Canada's first all-electric tug, which will soon begin operation in Canada, is an example of what can be achieved on both climate and first nation’s justice when workers, first nations people and companies come together.
Peter Lahay, Coordinator of the ITF’s Inspectorate in Canada, told ITF about the inspired action of ILWU Canada Local 400 in bringing the parties together to drive forward both sustainable transport and job creation for the Haisla Nation.
“A decade ago, when LNG was still a quiet rumour in Kitimat, ILWU Canada Local 400 Marine Section recognised immediately that the project would include maritime jobs, and that any future tug work belonged, above all, to the First Nations seafarers there,” said Lahay. “We set about ensuring the work went to them — and we did so with a sense of purpose, solidarity, and the belief that an injury to one is an injury to all.”
“We began by acknowledging that First Nations peoples were the West Coast’s first seafarers. We secured a change to the section of our union constitution governing shipping rules. We travelled to Kitamaat Village to meet with the Haisla Nation to consult on next steps in the process of reconciliation. All this work began before Seaspan launched its own work in the region — something all our members can forever be proud of.”
The union began discussions before Seaspan became involved, but the two sides quickly reached the same conclusions: that the Haisla nation should itself have a stake in the tug business operating from its historical territory and that investments in the service should be at the cutting edge of climate action.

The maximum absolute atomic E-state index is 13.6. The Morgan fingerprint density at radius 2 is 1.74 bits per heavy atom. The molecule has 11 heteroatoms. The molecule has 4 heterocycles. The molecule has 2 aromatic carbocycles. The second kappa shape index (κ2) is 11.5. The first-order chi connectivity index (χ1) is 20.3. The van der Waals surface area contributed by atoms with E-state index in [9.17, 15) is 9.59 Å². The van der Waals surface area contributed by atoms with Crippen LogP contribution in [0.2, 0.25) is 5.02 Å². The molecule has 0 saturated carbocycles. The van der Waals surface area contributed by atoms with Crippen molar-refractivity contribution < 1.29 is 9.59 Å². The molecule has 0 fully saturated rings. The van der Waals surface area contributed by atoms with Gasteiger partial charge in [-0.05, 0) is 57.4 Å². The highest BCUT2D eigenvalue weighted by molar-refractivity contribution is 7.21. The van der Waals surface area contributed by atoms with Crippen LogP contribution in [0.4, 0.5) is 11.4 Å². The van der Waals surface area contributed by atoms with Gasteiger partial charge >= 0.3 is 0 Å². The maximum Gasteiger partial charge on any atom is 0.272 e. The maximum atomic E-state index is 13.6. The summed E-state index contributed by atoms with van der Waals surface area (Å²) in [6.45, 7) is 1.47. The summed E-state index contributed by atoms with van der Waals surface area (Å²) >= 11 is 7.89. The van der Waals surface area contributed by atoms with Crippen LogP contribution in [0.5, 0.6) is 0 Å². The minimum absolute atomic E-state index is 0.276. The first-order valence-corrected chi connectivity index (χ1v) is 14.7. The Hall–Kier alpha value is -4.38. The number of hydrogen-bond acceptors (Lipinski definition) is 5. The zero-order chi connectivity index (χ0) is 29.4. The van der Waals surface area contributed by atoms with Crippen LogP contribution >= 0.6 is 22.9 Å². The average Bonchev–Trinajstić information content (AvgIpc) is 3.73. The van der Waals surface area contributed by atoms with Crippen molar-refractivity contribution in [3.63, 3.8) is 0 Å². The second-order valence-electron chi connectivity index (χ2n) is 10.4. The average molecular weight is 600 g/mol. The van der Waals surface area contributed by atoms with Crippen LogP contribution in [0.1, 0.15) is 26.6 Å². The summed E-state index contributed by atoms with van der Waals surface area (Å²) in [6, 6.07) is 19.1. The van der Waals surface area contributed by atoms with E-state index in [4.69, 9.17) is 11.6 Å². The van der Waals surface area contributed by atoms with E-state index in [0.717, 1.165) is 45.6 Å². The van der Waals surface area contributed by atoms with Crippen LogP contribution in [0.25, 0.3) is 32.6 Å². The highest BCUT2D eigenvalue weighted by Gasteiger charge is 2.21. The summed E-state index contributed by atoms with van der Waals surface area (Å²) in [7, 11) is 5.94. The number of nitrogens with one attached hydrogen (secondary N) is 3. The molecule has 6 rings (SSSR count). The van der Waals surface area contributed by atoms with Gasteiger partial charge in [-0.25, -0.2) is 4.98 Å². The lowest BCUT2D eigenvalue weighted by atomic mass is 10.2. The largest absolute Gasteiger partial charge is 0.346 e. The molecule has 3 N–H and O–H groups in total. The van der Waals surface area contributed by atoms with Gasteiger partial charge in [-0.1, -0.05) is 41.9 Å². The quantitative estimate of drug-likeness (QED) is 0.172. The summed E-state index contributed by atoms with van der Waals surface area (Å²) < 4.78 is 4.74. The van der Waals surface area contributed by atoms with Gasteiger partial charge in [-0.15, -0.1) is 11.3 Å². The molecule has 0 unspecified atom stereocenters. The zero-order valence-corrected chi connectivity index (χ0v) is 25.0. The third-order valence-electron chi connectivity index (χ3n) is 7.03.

After years of hard work by all parties, ILWU Canada Local 400 President Jason Woods and Secretary Treasurer Ziggy Mangat were present last month to welcome the launch of the first of HaiSea’s ground-breaking emissions-free battery electric tugs.
The Haisea Wamis (IMO 9942964), named after Wamis, the first ancestor who sought sanctuary at Kitamaat, is a 28.4m, 131 tonne tug, built to service LNG Canada’s new export facility in Kitimat. Its crew are all Haisla seafarers and ILWU Canada members.
“We welcome the HaiSea Wamis to our shores,” said ILWU Canada Local 400 president Jason Woods. “But more than that, we welcome this new beginning that the partnership of Seaspan, First Nations and our union allows us. We are proud seafarers, every one of us, proud of the work we do, the strength of our solidarity and the value of our contribution to our families, community and country.”
Jacques Kerkhof, the European Transport Workers’ Federation Towage Committee Chair, celebrated ILWU Canada’s inspired action: “Hats off to the Local 400 who recognised early on that the LNG terminal would be a potentially huge creator of maritime jobs, and for recognising the jurisdiction of the Haisla Nation. The ILWU began a discussion process a decade ago with the Haisla people at Kitamaat, in a bid to ensure that decent, well-paid work would go to First Nations’ mariners. We congratulate ILWU Canada and the Haisla people for leading the world on both First Nations’ justice and climate action.”
Kerkhof said that currently shipping accounts for three percent of carbon emissions globally, and that the industry urgently needs to move from conventional fuels if we are to keep global warming in check.
“The Haisea Wamis is a fine example of how things should be done. The union working hand in glove with local communities and an open-minded tug company has given us the most positive outcome. The union and the Haisla nation should be tremendously proud of what they are achieving.”